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Debt-to-income ratio explained

Joe Minihane
Written by  Joe Minihane
Jonathan Leggett
Reviewed by  Jonathan Leggett
5 min read
Updated: 15 Mar 2024

What does debt-to-income ratio mean? How do lenders use it to make decisions on your credit-worthiness? And how you improve yours? Read on and we'll fill you in.

What is a debt-to-income ratio?

Put simply, your debt-to-income ratio, known widely as DTI, is the amount of your monthly gross income used to pay off debts such as mortgage costs, credit cards and personal loans.

It can be an excellent way to look at your overall financial health and works as a good indicator of how much you can afford to borrow if you’re looking to make a move or need more credit for an important purchase.

couple looking at finances

Why is my DTI important?

Your DTI is an important way for lenders to work out whether you can afford to take on more debt, such as a higher mortgage or a finance package to cover the cost of a new car.

It offers a simple method for them to get a good understanding of your finances and whether you can be viewed as a safe pair of hands when it comes to making timely repayments on any loans.

How is debt-to-income ratio calculated?

Debt-to-income ratio is easy to calculate. Use your statements to add up all of your monthly debt costs, including rent or mortgage payments, council tax arrears, as well as credit card and loan bills.

Then divide that number by your monthly gross income, the amount you earn before tax - this can be found on your payslip or, if you’re self employed, the gross amount you are paid before setting aside money for tax.

Take the figure you get and multiply by 100 to get a percentage figure which represents your DTI ratio.

If you are a couple, lenders will consider both of your incomes as counting towards your DTI.

What types of debt are included in a debt-to-income ratio?

When calculating your DTI, you need to be aware of the kinds of debt that need to be included. Typically these are:

  • Mortgage payments

  • Rent if you do not own your home

  • Car finance outgoings

  • Credit card bill

  • Personal loan costs

  • Council tax arrears

  • Overdraft

  • Student loans

  • Child support and maintenance

Example of a DTI

This simple DTI calculation gives you a clear idea of how to get a DTI ratio

  • Mortgage - £1,000

  • Loan repayment - £100

  • Credit card bill - £50

  • Car finance - £300

  • Student loan - £100

  • Total - £1,500

Gross income £3,500

Debt (£1,550) divided by income (£3,500) = 0.44 x 100 = 44% DTI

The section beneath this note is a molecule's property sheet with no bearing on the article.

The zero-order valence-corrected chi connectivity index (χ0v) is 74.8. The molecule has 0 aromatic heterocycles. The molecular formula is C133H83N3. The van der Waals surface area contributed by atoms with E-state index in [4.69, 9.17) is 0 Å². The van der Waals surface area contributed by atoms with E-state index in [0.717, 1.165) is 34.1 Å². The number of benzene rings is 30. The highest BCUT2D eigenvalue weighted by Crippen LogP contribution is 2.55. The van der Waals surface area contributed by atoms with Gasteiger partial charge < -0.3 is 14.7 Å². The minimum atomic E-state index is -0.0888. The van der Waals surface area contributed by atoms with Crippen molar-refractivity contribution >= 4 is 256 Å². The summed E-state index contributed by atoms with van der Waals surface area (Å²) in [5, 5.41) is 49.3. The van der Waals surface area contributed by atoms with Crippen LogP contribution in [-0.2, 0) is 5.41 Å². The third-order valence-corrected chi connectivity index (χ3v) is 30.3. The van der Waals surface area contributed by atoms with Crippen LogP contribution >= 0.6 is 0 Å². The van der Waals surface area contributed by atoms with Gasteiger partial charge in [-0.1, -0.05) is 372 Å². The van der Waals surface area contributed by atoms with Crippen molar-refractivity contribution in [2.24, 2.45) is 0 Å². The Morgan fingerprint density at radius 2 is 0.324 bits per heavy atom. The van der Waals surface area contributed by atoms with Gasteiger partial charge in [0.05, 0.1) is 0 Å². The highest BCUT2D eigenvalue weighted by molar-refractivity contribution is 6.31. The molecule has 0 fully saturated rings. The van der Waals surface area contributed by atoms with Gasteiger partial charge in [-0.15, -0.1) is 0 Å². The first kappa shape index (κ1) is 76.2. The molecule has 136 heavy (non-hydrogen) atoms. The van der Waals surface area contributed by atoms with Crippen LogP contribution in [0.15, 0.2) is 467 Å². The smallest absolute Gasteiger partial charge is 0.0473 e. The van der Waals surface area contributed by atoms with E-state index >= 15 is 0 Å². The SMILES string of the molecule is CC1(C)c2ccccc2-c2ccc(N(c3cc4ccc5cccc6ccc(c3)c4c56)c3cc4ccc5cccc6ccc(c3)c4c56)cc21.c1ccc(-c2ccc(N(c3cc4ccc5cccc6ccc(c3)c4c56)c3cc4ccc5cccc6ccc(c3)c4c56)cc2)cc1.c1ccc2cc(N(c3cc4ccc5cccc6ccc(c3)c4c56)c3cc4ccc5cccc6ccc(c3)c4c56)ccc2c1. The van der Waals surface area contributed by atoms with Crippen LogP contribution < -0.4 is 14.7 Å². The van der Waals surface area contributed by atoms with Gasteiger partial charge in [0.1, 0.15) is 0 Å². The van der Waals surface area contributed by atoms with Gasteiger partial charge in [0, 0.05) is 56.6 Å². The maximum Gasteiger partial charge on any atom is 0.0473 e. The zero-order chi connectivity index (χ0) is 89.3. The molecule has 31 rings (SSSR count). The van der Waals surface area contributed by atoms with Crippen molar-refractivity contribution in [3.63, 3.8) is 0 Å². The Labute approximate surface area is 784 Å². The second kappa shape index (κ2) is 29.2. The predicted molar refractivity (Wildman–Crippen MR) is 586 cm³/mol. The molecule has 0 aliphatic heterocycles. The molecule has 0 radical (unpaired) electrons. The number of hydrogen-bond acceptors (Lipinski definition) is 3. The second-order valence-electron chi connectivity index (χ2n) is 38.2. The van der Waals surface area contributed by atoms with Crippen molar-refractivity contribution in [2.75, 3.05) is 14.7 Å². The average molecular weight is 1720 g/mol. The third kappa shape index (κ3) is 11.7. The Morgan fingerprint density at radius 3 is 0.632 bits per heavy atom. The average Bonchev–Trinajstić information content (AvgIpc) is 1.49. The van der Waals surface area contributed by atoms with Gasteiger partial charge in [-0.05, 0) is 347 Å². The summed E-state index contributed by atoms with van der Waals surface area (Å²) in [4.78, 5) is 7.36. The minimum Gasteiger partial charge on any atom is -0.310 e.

What is a good debt-to-income ratio?

As a rule of thumb, the lower your DTI ratio or percentage, the better.

A low percentage means that lenders, especially mortgage companies, will look on you more favourably, as you spend less on servicing debt and have more money available to cover any larger loans that you take out.

Anything between 0% and 39%, which ranges from very low to acceptable risk, should be seen as a good DTI.

Between 40% and 49% and you’re likely to have your credit report checked and have a good credit history.

Above 50% may see you deemed high risk, meaning bigger checks and worse interest terms, while anything beyond 75% is likely to require a specialist lender or even lead to outright rejection.

How can I improve my DTI?

On paper, there are a few ways you can improve your DTI, although in practice this requires work on your part. This includes:

  • Paying off debt - put simply, the less debt you have, the better your DTI

  • Boost your income - the more money you bring in, whether through a sideline or a promotion at work, will give you an improved DTI

  • Downsize - if you own a smaller home and you pay less in mortgage or rent, then your DTI percentage will be less

How do lenders use debt-to-income ratios?

A DTI can give lenders a quick understanding of your financial situation.

Based on payslips, tax returns and bank statements, they can get a good steer on what your DTI is and assess whether you can afford a new mortgage or loan.

Remember, lenders may also want to look at your credit rating as well. This is a separate figure which shows whether you are capable of paying off debt and looking after your money.

Along with a credit report, it can also be used to assess affordability for mortgages and other products.

Other useful guides

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